Next Steps

After the final results of the federal election have been confirmed by the Federal Election Commissioner the CDU/CSU as strongest political group will announce to hold talks with selected parties to explore possible government coalitions, most likely first with the FDP and the Greens. However, due to the upcoming state election in Lower Saxony on 15 October where SPD and CDU struggle for power in quite a close race, Chancellor Merkel has already said that real coalition negotiations on federal level will not start in advance. At the same time, one date is legally required: The first constituent meeting of the newly elected Bundestag must take place no later than four weeks after the election, that is before 24th of October. Structural and staff decisions such as the scope and lead of ministries, appointments of parliamentary committees as well as political group leadership and rapporteurships will only take place after the conclusion of the coalition negotiations. In view of the difficult content-related and strategic constellations, it can be assumed that the government formation may last until December this year, if not January next year.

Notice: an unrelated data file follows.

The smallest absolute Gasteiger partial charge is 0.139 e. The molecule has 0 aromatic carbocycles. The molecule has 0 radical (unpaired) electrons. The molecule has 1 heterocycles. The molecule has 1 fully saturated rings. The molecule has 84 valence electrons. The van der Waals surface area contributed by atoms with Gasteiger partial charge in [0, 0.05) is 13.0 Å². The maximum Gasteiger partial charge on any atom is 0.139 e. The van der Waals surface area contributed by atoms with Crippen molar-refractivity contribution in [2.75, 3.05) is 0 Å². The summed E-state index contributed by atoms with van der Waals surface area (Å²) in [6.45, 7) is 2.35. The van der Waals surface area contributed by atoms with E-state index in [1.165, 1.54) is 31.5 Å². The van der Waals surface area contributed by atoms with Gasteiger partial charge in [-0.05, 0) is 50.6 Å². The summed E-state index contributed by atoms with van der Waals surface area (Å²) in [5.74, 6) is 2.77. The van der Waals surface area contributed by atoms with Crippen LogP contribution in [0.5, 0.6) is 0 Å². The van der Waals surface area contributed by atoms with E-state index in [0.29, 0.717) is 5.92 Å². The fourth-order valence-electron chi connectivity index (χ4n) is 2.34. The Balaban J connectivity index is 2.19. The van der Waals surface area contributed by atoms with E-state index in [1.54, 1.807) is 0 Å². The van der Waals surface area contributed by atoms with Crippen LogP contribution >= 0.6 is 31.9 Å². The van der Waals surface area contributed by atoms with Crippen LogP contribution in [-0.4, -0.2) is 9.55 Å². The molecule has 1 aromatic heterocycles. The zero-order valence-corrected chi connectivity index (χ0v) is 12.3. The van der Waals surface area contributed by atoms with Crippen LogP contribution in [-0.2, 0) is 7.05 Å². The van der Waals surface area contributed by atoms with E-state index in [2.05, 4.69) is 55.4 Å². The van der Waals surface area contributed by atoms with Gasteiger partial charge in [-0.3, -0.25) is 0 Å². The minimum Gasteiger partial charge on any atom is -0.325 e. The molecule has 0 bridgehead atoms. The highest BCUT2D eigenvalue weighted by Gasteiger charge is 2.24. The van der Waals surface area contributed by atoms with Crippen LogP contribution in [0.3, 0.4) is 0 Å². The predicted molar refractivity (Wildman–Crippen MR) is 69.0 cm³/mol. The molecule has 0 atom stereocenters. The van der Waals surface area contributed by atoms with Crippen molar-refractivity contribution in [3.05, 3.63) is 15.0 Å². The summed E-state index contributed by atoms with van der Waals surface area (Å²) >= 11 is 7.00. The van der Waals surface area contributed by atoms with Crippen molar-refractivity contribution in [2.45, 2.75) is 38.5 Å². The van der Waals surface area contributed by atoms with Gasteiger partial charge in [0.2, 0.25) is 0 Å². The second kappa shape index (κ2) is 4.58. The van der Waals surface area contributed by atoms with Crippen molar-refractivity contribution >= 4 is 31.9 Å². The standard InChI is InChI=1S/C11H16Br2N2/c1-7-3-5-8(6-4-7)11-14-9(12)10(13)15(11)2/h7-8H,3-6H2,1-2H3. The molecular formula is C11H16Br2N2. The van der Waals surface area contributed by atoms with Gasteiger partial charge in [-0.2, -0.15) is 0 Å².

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 * RPP Group statement: The RPP Group excludes any collaboration with the AfD.